Dir. Christopher Quinn. US. 2006. 86mins

An emotionally absorbing documentary from ChristopherQuinn, God Grew Tired Of Us is apiece that demands another telling of the genocidalSudanese civil war and the horrifying emotional and physical conditions itinflicted on its thousands of battered survivors.

It also stands as an ablecompanion piece to Megan Mylan and Jon Chenk's remarkable TheLost Boys Of Sudan (2003), without being quite asdeep or devastating. Comparisons are inevitable given they share strongparallels in structure, tone and voice: Quinn's documentary amplifies andcontinues a tremendously important story.

It is a piece of solid, ifnever quite revolutionary or unforgettable, reportage that does not shatterone's perceptions but instead chooses to deftly employ humour, observation andemotional release.

The movie's rare doublevictory at Sundance, claiming the jury and audience prize for best documentary,should ensure a high-profile US release which, given the maturing,sophisticated documentary market, should yield strong, healthy returns. Theparticipation of executive producer Brad Pitt and narrator Nicole Kidman canonly help its commercial potential.

Internationally, French salescompany TF1 should be able to flex their muscle and institutional clout tocreate strong awareness in leading overseas markets.

The documentary's title is asomething of a misnomer, suggesting defeat and death - the opposite of its actualtone of recovery and faith. Shot during four years, it is classicallystructured, outlining the cataclysmic events - the end of British rule,religious and tribal clashes, the partitioning of the country, governmentcorruption and oil greed - that befell Sudan and resulted in wanton death,destruction and hundreds of thousands of nationals fleeing their country onfoot.

The film relates theintertwined stories of three "lost boys" - refugees John BulDau, Panther Bior andDaniel Abul Pach - whotrekked thousands of miles from Sudan, surviving government bombing, disease andmalnutrition to find sanctuary in Ethiopia.

Caught up in the crossfireof the Ethiopia's own political nightmare of drought and war, the three men thenresettled in the Kakuma refugee camp in Kenya.

The film tracks their sharedpain, joy, frustration and alienation once they arrive in the US, as the storyshuttles between Syracuse, New York and Pittsburgh, Pennsylvania.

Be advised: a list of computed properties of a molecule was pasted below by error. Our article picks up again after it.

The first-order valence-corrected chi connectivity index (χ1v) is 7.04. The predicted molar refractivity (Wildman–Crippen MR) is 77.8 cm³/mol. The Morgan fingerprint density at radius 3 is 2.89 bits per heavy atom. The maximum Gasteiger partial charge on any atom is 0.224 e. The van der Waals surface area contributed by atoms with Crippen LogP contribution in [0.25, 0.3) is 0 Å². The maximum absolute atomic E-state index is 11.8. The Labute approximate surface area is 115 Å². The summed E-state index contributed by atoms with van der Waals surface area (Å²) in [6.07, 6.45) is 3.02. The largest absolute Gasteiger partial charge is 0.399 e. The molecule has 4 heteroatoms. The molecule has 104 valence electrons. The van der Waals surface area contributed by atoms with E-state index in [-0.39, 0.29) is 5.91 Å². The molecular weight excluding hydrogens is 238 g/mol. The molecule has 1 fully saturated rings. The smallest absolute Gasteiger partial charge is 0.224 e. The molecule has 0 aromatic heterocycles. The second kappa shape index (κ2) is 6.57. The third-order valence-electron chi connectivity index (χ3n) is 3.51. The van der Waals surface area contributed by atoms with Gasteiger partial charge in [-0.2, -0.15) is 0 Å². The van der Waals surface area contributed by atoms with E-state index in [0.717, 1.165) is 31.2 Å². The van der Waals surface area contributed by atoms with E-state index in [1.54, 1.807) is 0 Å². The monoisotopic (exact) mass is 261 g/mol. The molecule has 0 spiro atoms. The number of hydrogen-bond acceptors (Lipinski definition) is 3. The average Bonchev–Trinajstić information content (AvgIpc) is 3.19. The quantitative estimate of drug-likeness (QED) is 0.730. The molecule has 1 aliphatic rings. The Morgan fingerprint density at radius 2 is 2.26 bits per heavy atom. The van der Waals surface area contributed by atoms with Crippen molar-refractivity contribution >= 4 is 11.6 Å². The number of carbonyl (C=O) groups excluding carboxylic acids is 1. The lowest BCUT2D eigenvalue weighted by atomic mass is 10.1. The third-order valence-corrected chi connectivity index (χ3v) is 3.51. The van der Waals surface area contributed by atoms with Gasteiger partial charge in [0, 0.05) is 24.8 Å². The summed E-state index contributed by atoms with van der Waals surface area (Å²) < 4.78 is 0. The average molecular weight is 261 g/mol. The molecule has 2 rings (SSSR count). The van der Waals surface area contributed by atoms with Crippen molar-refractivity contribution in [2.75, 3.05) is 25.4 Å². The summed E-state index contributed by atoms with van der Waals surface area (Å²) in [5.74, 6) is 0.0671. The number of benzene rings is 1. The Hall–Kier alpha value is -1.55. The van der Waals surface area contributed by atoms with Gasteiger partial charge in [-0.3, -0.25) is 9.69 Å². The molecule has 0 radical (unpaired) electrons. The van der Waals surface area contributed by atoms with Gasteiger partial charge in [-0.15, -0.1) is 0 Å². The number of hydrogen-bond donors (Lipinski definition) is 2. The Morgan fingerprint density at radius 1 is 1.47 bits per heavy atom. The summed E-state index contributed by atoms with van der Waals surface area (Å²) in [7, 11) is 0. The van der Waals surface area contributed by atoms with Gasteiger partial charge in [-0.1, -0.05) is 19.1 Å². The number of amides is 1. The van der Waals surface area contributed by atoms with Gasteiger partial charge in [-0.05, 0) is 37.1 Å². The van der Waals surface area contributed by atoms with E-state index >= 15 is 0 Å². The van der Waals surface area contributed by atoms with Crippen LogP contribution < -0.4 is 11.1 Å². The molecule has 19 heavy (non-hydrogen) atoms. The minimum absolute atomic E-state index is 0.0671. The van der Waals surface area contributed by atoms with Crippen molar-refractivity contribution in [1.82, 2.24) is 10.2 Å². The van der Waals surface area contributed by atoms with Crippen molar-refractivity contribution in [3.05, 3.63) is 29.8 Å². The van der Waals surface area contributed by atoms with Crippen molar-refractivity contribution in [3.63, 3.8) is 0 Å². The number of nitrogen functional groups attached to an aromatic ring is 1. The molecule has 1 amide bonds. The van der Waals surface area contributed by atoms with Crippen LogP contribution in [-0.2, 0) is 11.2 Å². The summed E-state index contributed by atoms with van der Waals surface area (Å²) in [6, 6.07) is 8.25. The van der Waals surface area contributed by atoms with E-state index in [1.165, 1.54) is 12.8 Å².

Quinn's style is direct, andthe documentary is strongest at capturing the men's sharp emotional reaction totheir fortune, which encompasses their articulated guilt at such anextraordinary opportunity and a strong moral obligation to help those leftbehind or unaccounted for.

The humour is arresting anddisarming, most famously when one of the men holds up a bottle of Pepsi, andsays "In Africa, we call this Coca-Cola." Such moments compensate for Quinn'srepetitive examples of the men's emotional innocence.

The work is frustrating onother accounts, both in its leaps of time (the duration of their time in the USshifts at one point from one year to three), and denying some of the darkerthreads of the men's story.

The film-makers also acknowledge- but never quite return - to the story of one emigre who lapses into mentaldementia because of his loneliness and separation. And unlike Lost Boys, the film does not attempt touncover the subjects' attitudes towards American blacks.

But if some troublingquestions remain unanswered, Quinn rightfully ends on a powerful note of"deliverance," detailing the reunion of John Bul Dau and his mother following a 17-year separation that endswith her body splayed on the airport floor in an act of profound joy andrelief.

If these moments are toorare, God Grew Tired OfUs occasionally achieves a transcendent power and grace.

Production companies
Lost Boys Of Sudan

International sales
TF1 International

Executive producers
Brad Pitt
Adam Schlesinger
Jack Schneider

Christopher Quinn
Molly Bradford Pace

Dermot Mulroney
Eric Gilliland

Paul Daley

Geoffrey Richman

Mark McAdam
Mark Nelson
Jamie Staff

Main cast
John Bul Dau
Panther Bior
Daniel Abul Pach